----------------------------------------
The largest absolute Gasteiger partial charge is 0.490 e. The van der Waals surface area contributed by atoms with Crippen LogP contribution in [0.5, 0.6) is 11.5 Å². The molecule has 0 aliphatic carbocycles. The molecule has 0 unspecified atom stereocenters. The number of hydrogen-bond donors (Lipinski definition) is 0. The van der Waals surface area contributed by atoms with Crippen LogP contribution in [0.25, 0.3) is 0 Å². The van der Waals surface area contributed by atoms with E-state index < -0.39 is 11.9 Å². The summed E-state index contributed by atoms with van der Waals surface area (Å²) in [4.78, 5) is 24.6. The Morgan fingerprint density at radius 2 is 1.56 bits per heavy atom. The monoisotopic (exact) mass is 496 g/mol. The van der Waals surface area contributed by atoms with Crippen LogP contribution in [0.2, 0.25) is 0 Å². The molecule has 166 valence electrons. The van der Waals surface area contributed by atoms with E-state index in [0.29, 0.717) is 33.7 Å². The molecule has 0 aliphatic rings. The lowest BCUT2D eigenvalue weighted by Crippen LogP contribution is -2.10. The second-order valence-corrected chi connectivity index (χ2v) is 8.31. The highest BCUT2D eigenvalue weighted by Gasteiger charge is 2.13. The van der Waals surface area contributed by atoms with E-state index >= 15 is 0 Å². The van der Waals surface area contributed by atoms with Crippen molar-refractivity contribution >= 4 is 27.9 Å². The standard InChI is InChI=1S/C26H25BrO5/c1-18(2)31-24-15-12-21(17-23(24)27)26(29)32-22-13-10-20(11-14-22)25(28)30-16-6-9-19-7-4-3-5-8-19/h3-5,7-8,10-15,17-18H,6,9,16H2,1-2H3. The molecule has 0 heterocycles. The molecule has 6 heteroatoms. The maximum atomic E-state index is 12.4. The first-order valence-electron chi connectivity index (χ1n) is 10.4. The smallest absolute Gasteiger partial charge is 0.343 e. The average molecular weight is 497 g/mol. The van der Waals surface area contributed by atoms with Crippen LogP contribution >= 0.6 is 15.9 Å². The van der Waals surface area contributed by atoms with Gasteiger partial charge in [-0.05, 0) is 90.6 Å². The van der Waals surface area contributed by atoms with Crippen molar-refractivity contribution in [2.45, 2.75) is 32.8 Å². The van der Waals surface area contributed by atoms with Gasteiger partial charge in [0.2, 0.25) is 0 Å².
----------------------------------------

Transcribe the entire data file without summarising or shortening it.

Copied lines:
The largest absolute Gasteiger partial charge is 0.490 e. The van der Waals surface area contributed by atoms with Crippen LogP contribution in [0.5, 0.6) is 11.5 Å². The molecule has 0 aliphatic carbocycles. The molecule has 0 unspecified atom stereocenters. The number of hydrogen-bond donors (Lipinski definition) is 0. The van der Waals surface area contributed by atoms with Crippen LogP contribution in [0.25, 0.3) is 0 Å². The van der Waals surface area contributed by atoms with E-state index < -0.39 is 11.9 Å². The summed E-state index contributed by atoms with van der Waals surface area (Å²) in [4.78, 5) is 24.6. The Morgan fingerprint density at radius 2 is 1.56 bits per heavy atom. The monoisotopic (exact) mass is 496 g/mol. The van der Waals surface area contributed by atoms with Crippen LogP contribution in [0.2, 0.25) is 0 Å². The molecule has 166 valence electrons. The van der Waals surface area contributed by atoms with E-state index in [0.29, 0.717) is 33.7 Å². The molecule has 0 aliphatic rings. The lowest BCUT2D eigenvalue weighted by Crippen LogP contribution is -2.10. The second-order valence-corrected chi connectivity index (χ2v) is 8.31. The highest BCUT2D eigenvalue weighted by Gasteiger charge is 2.13. The van der Waals surface area contributed by atoms with E-state index >= 15 is 0 Å². The van der Waals surface area contributed by atoms with Crippen molar-refractivity contribution >= 4 is 27.9 Å². The standard InChI is InChI=1S/C26H25BrO5/c1-18(2)31-24-15-12-21(17-23(24)27)26(29)32-22-13-10-20(11-14-22)25(28)30-16-6-9-19-7-4-3-5-8-19/h3-5,7-8,10-15,17-18H,6,9,16H2,1-2H3. The molecule has 0 heterocycles. The molecule has 6 heteroatoms. The maximum atomic E-state index is 12.4. The first-order valence-electron chi connectivity index (χ1n) is 10.4. The smallest absolute Gasteiger partial charge is 0.343 e. The average molecular weight is 497 g/mol. The van der Waals surface area contributed by atoms with Crippen LogP contribution >= 0.6 is 15.9 Å². The van der Waals surface area contributed by atoms with Gasteiger partial charge in [-0.05, 0) is 90.6 Å². The van der Waals surface area contributed by atoms with Crippen molar-refractivity contribution in [2.45, 2.75) is 32.8 Å². The van der Waals surface area contributed by atoms with Gasteiger partial charge in [0.2, 0.25) is 0 Å².